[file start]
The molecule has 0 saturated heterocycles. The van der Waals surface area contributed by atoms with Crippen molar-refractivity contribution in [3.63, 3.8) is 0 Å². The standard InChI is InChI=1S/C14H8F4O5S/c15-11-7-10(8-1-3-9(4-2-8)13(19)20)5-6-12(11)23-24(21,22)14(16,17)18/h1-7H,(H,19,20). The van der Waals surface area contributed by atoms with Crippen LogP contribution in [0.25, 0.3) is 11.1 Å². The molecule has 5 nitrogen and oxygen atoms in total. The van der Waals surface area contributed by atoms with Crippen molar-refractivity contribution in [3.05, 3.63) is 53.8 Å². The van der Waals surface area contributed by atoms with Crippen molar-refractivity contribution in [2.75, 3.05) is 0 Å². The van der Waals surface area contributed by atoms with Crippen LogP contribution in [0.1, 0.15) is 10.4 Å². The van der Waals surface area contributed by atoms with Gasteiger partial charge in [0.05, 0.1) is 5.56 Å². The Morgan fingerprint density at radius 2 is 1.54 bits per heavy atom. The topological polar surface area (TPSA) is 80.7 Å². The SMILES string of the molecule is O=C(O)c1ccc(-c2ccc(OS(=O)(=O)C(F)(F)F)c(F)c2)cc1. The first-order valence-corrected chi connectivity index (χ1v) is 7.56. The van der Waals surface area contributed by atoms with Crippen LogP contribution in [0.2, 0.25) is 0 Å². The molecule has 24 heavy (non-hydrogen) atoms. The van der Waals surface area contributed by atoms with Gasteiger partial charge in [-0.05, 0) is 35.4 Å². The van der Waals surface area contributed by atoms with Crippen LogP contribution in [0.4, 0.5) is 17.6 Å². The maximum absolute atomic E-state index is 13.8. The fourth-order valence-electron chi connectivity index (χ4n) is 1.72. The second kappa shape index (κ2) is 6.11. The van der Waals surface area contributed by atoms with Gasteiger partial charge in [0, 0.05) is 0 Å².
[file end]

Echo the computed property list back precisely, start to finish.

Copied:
The molecule has 0 saturated heterocycles. The van der Waals surface area contributed by atoms with Crippen molar-refractivity contribution in [3.63, 3.8) is 0 Å². The standard InChI is InChI=1S/C14H8F4O5S/c15-11-7-10(8-1-3-9(4-2-8)13(19)20)5-6-12(11)23-24(21,22)14(16,17)18/h1-7H,(H,19,20). The van der Waals surface area contributed by atoms with Crippen LogP contribution in [0.25, 0.3) is 11.1 Å². The molecule has 5 nitrogen and oxygen atoms in total. The van der Waals surface area contributed by atoms with Crippen molar-refractivity contribution in [3.05, 3.63) is 53.8 Å². The van der Waals surface area contributed by atoms with Crippen molar-refractivity contribution in [2.75, 3.05) is 0 Å². The van der Waals surface area contributed by atoms with Crippen LogP contribution in [0.1, 0.15) is 10.4 Å². The van der Waals surface area contributed by atoms with Gasteiger partial charge in [0.05, 0.1) is 5.56 Å². The Morgan fingerprint density at radius 2 is 1.54 bits per heavy atom. The topological polar surface area (TPSA) is 80.7 Å². The SMILES string of the molecule is O=C(O)c1ccc(-c2ccc(OS(=O)(=O)C(F)(F)F)c(F)c2)cc1. The first-order valence-corrected chi connectivity index (χ1v) is 7.56. The van der Waals surface area contributed by atoms with Crippen LogP contribution in [0.2, 0.25) is 0 Å². The molecule has 24 heavy (non-hydrogen) atoms. The van der Waals surface area contributed by atoms with Gasteiger partial charge in [-0.05, 0) is 35.4 Å². The van der Waals surface area contributed by atoms with Crippen LogP contribution in [0.4, 0.5) is 17.6 Å². The maximum absolute atomic E-state index is 13.8. The fourth-order valence-electron chi connectivity index (χ4n) is 1.72. The second kappa shape index (κ2) is 6.11. The van der Waals surface area contributed by atoms with Gasteiger partial charge in [0, 0.05) is 0 Å².